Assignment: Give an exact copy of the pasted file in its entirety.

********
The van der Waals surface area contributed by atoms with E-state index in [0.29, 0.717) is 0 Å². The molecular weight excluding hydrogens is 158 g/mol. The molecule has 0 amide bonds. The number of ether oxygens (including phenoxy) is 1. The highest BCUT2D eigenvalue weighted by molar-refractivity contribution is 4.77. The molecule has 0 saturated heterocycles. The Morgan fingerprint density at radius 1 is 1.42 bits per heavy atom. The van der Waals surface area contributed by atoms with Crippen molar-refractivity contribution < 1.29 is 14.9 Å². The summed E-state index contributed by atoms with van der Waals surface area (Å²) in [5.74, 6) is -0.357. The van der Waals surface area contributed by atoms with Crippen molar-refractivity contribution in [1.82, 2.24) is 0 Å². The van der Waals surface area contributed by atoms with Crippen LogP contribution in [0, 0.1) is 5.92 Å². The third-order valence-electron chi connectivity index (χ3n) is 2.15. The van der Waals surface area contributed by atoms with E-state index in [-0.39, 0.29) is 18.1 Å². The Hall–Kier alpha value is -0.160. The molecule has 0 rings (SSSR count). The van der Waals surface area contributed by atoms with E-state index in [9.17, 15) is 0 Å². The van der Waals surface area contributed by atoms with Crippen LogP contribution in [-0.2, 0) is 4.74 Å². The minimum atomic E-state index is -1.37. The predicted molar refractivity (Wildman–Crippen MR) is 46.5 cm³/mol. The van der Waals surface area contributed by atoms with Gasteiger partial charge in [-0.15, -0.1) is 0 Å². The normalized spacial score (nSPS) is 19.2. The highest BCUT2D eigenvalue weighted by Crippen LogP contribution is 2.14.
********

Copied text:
The van der Waals surface area contributed by atoms with E-state index in [0.29, 0.717) is 0 Å². The molecular weight excluding hydrogens is 158 g/mol. The molecule has 0 amide bonds. The number of ether oxygens (including phenoxy) is 1. The highest BCUT2D eigenvalue weighted by molar-refractivity contribution is 4.77. The molecule has 0 saturated heterocycles. The Morgan fingerprint density at radius 1 is 1.42 bits per heavy atom. The van der Waals surface area contributed by atoms with Crippen molar-refractivity contribution < 1.29 is 14.9 Å². The summed E-state index contributed by atoms with van der Waals surface area (Å²) in [5.74, 6) is -0.357. The van der Waals surface area contributed by atoms with Crippen molar-refractivity contribution in [1.82, 2.24) is 0 Å². The van der Waals surface area contributed by atoms with Crippen LogP contribution in [0, 0.1) is 5.92 Å². The third-order valence-electron chi connectivity index (χ3n) is 2.15. The van der Waals surface area contributed by atoms with E-state index in [-0.39, 0.29) is 18.1 Å². The Hall–Kier alpha value is -0.160. The molecule has 0 rings (SSSR count). The van der Waals surface area contributed by atoms with E-state index in [9.17, 15) is 0 Å². The van der Waals surface area contributed by atoms with Crippen LogP contribution in [-0.2, 0) is 4.74 Å². The minimum atomic E-state index is -1.37. The predicted molar refractivity (Wildman–Crippen MR) is 46.5 cm³/mol. The van der Waals surface area contributed by atoms with Gasteiger partial charge in [-0.15, -0.1) is 0 Å². The normalized spacial score (nSPS) is 19.2. The highest BCUT2D eigenvalue weighted by Crippen LogP contribution is 2.14.